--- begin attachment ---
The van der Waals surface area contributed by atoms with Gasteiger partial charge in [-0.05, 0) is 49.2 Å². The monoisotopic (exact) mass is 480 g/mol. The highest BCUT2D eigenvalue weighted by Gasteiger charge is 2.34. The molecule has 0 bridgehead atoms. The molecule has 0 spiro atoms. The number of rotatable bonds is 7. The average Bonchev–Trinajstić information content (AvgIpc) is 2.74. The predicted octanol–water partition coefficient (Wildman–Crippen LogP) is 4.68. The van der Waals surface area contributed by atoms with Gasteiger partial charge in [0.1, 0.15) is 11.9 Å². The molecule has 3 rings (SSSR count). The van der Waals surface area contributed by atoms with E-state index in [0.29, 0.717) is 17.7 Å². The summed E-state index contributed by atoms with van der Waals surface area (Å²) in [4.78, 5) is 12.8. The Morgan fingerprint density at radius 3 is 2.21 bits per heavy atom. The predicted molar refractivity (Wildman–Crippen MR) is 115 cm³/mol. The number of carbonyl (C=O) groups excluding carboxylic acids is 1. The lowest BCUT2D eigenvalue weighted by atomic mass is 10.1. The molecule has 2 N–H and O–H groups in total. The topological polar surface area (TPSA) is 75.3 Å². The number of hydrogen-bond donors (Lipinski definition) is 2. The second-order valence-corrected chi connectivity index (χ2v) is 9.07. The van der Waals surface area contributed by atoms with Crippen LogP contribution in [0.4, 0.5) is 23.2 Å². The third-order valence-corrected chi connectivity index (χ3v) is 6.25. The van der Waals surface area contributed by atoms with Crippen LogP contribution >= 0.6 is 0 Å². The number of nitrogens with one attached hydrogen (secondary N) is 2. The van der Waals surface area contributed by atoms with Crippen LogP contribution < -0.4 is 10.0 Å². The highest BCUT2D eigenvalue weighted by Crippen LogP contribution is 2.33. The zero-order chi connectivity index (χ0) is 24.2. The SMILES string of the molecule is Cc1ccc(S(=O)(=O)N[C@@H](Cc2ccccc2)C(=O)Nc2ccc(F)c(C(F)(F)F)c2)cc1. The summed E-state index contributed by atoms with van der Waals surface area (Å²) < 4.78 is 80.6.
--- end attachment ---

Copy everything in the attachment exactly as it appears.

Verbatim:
The van der Waals surface area contributed by atoms with Gasteiger partial charge in [-0.05, 0) is 49.2 Å². The monoisotopic (exact) mass is 480 g/mol. The highest BCUT2D eigenvalue weighted by Gasteiger charge is 2.34. The molecule has 0 bridgehead atoms. The molecule has 0 spiro atoms. The number of rotatable bonds is 7. The average Bonchev–Trinajstić information content (AvgIpc) is 2.74. The predicted octanol–water partition coefficient (Wildman–Crippen LogP) is 4.68. The van der Waals surface area contributed by atoms with Gasteiger partial charge in [0.1, 0.15) is 11.9 Å². The molecule has 3 rings (SSSR count). The van der Waals surface area contributed by atoms with E-state index in [0.29, 0.717) is 17.7 Å². The summed E-state index contributed by atoms with van der Waals surface area (Å²) in [4.78, 5) is 12.8. The Morgan fingerprint density at radius 3 is 2.21 bits per heavy atom. The predicted molar refractivity (Wildman–Crippen MR) is 115 cm³/mol. The number of carbonyl (C=O) groups excluding carboxylic acids is 1. The lowest BCUT2D eigenvalue weighted by atomic mass is 10.1. The molecule has 2 N–H and O–H groups in total. The topological polar surface area (TPSA) is 75.3 Å². The number of hydrogen-bond donors (Lipinski definition) is 2. The second-order valence-corrected chi connectivity index (χ2v) is 9.07. The van der Waals surface area contributed by atoms with Crippen LogP contribution in [0.4, 0.5) is 23.2 Å². The third-order valence-corrected chi connectivity index (χ3v) is 6.25. The van der Waals surface area contributed by atoms with Crippen LogP contribution >= 0.6 is 0 Å². The number of nitrogens with one attached hydrogen (secondary N) is 2. The van der Waals surface area contributed by atoms with Crippen LogP contribution < -0.4 is 10.0 Å². The highest BCUT2D eigenvalue weighted by Crippen LogP contribution is 2.33. The zero-order chi connectivity index (χ0) is 24.2. The SMILES string of the molecule is Cc1ccc(S(=O)(=O)N[C@@H](Cc2ccccc2)C(=O)Nc2ccc(F)c(C(F)(F)F)c2)cc1. The summed E-state index contributed by atoms with van der Waals surface area (Å²) < 4.78 is 80.6.